Human development is associated with a series of transitions that influence the pattern of resource transfers. After ovulation, the early embryo subsists on tubal and uterine secretions, and reserves deposited in the oocyte. After implantation, the offspring gains direct access to maternal blood via a hemochorial placenta. Parturition is marked by the abrupt loss of the placental haustorium and its replacement by suckling at the breast. Weaning is a more or less gradual process by which milk is first supplemented, and then replaced, by other foods. Adrenarche is defined by increased secretion of adrenal androgens but coincides approximately with the eruption of the first permanent molars and the behavioral and cognitive changes known as the 5- to 7-year shift (15, 16). Gonadarche marks the start of the transition from life as a non-reproductive consumer to life as a reproductive provider. Sexual maturation may be associated with dispersal from the natal group.

The question whether to invest in a child comes logically before the question how much to invest. The next section considers “decisions” to terminate investment and redirect resources to other fitness-enhancing activities. Subsequent sections discuss genetic conflicts over amounts transferred and the timing of ontogenetic transitions. These sections will consider 4 disorders of imprinted gene expression (Table 1): Beckwith–Wiedemann syndrome (BWS) is associated with excess expression of paternal alleles or deficient expression of maternal alleles, and is expected to exaggerate phenotypic effects that enhance a child’s patrilineal inclusive fitness at a cost to its matrilineal inclusive fitness. Silver–Russell syndrome (SRS), Prader–Willi syndrome (PWS), and Temple syndrome (TS) are associated with excess expression of maternal alleles, or deficient expression of paternal alleles, and are expected to exaggerate phenotypic effects that enhance a child’s matrilineal inclusive fitness at a cost to its patrilineal inclusive fitness.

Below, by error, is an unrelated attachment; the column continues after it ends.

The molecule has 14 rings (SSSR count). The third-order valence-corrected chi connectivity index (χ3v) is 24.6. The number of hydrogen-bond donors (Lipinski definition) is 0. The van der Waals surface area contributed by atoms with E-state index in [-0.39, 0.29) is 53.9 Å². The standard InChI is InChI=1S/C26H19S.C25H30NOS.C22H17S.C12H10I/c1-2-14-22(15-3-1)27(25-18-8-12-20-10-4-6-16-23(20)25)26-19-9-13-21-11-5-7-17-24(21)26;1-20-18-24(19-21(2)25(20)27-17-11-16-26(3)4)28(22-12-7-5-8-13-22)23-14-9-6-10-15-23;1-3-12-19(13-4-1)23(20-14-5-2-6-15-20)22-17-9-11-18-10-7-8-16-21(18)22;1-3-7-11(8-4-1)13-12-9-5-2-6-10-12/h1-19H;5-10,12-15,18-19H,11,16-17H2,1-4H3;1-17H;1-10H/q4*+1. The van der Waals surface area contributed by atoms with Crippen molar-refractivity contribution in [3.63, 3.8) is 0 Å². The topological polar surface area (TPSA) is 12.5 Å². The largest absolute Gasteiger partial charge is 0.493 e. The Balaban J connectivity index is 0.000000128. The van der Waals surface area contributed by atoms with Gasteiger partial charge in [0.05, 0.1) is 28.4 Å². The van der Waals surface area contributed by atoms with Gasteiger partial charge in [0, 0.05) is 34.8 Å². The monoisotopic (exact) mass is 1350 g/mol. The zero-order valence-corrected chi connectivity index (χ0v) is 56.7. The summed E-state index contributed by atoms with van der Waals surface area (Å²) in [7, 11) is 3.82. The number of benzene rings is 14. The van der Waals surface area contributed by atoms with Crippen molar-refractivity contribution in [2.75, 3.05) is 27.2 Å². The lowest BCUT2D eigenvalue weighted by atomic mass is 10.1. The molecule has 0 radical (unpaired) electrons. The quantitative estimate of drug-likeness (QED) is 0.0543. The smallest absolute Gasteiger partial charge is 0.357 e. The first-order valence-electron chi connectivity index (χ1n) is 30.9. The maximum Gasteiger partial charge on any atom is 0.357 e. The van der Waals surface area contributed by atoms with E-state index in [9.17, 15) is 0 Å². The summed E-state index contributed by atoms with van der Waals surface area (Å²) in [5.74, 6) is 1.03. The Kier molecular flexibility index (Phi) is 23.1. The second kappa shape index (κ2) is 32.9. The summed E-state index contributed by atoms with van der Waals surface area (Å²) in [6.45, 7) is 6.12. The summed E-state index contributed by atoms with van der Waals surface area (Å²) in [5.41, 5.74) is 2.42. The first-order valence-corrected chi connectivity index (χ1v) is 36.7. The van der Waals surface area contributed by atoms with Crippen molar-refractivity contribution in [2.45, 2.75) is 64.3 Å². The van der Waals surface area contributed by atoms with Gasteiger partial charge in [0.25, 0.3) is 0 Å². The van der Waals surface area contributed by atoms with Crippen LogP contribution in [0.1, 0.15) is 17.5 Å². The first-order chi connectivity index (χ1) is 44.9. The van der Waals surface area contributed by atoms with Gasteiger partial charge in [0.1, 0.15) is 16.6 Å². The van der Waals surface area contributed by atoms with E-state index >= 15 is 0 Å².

Table 1.
Human imprinted disorders discussed in text

Selective Abortion and Infanticide.

The death of a child (or embryo) is associated with a fitness cost for its parents and an inclusive fitness cost for other kin, but this loss of fitness via the child can sometimes be compensated by fitness gains via other individuals. Each individual will favor termination of investment in a child if resources can be redeployed to other uses that yield a higher return of inclusive fitness. The costs and benefits of termination may be weighed differently by different group members, depending on their relative relatedness to the discarded child and to other individuals who would benefit from its abandonment. The child is the group member most closely related to itself and, therefore, the least likely to favor its own elimination.

If a child were to die at 7 years, it were better that an infant die at 7 months; if an infant were to die at 7 months, it were better that a babe die at 7 days; and if a babe were to die at 7 days post partum, it were better still that an embryo die at 7 days post conception. It takes 1 death to eliminate 1 copy of a deleterious dominant allele (or 2 copies of a deleterious recessive allele), and the death will have less effect on parental fitness the earlier it occurs. Reproductive compensation for early deaths thus favors the evolution of screening processes, operating before major commitment of resources, that convert small differences of expected fitness into lethal differences (1719).